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Title: Epidemiological studies of verocytotoxin-producing Escherichia coli infections in animals in Scotland
Author: Synge, Barti Arnold
Awarding Body: University of Edinburgh
Current Institution: University of Edinburgh
Date of Award: 2006
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This thesis is a summation of studies carried out between 1991 and 2004 and attempts to place the work in context with other knowledge to establish the role of animals as a source of human infection with verocytotoxin-producing Escherichia coli (VTEC). VTEC O157 was first isolated from cattle in Scotland in 1992. In a preliminary prevalence study using basic techniques to examine faeces sample routinely submitted to the Scottish Agricultural College (SAC) Veterinary Centres, 0.25% samples from cattle were positive for VTEC O157. The organism was more commonly isolated from calves less than two months of age. A very large prevalence study was commissioned following the Central Scotland outbreak. Using what has now become the nationally adopted technique (immunomagnetic separation following enrichment of 1g faeces in buffered peptone water with no antibiotics), prevalence levels were established with 95% confidence limits as follows. 7.9% (6.5, 9.6) animals sampled (12-30 months of age) were shedding VTEC O157. 22.8% (19.6, 26.3) of farms had at least one animal shedding in the group sampled. There was a significant drop in the proportion of farms where shedding was detected between the three years of the study 1998, 1999 and 2000. When farms were repeatedly visited twelve times, the organism was detected on 87.5% farms. Because of the lack of sensitivity of the test and the uneven distribution of the organism in faeces, these are underestimates of the true prevalence. In a cohort study in beef finishing cattle and a longitudinal study in beef cows risk factors for shedding VTEC O157 were determined from questionnaires followed by univariate and multivariate analysis. Increased levels of shedding were associated with animals being housed rather than grazing. Farms with animals at pasture have lower prevalence if the water is from a natural source. The presence of wild geese was also seen as a risk factor. Farms that spread slurry on grazing land were more likely to have shedding animals. Larger farms were more likely to be positive. There were no significant regional differences in shedding within Scotland. A pilot prevalence study in sheep determined a Group Level Prevalence of 8% with 95% confidence of 2% to 19% and an Animal Level Prevalence of 1%). Enumeration of VTEC O157 organisms gave counts ranging from <5x102g-1 to >104g-1. A similar study in deer in Scotland suggested that the prevalence was low. Finally it is postulated that the regional variation in the rate of infection per unit population in Scotland and the difference between Scotland and England relate to the relative cattle and human populations in the areas being considered.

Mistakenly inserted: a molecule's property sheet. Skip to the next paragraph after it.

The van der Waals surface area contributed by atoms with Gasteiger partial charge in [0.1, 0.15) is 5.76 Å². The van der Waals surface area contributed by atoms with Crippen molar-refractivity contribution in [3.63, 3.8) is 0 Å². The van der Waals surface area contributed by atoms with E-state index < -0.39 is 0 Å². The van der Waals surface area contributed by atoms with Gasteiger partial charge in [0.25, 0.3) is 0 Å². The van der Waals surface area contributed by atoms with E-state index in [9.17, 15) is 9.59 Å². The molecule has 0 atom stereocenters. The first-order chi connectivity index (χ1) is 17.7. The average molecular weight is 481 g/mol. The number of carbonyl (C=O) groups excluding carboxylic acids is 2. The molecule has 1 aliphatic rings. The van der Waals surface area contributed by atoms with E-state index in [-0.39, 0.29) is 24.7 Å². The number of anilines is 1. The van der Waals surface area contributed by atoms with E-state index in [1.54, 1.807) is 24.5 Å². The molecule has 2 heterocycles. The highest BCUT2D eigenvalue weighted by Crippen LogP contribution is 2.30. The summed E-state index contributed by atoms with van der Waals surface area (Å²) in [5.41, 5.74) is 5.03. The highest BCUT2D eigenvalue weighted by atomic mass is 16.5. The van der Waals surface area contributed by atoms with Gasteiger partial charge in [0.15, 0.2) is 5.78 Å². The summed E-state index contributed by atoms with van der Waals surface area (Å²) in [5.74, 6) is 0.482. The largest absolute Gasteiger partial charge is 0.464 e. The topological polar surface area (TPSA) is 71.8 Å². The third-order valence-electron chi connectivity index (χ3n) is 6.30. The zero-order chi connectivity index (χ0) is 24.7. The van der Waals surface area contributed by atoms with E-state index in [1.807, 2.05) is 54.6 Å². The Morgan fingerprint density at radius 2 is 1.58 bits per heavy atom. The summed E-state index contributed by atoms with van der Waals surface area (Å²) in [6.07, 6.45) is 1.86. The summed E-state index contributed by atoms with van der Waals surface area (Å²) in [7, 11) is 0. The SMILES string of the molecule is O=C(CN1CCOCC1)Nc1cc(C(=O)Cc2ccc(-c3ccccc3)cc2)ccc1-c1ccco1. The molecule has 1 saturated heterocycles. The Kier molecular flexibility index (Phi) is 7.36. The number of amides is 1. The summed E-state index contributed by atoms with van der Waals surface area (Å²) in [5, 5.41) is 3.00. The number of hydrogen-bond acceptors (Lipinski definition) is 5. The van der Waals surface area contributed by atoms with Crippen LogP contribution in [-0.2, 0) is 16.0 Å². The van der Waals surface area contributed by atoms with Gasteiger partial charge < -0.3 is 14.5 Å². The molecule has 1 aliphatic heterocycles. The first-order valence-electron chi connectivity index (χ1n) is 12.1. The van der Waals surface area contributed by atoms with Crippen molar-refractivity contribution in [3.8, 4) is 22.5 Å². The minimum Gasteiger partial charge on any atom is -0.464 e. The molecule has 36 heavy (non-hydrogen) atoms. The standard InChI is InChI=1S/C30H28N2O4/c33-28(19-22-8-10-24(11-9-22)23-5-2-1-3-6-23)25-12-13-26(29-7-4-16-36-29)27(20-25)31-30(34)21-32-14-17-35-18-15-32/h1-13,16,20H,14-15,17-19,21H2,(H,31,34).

Supervisor: Not available Sponsor: Not available
Qualification Name: Thesis (D.V.M.S.) Qualification Level: Doctoral
EThOS ID:  DOI: Not available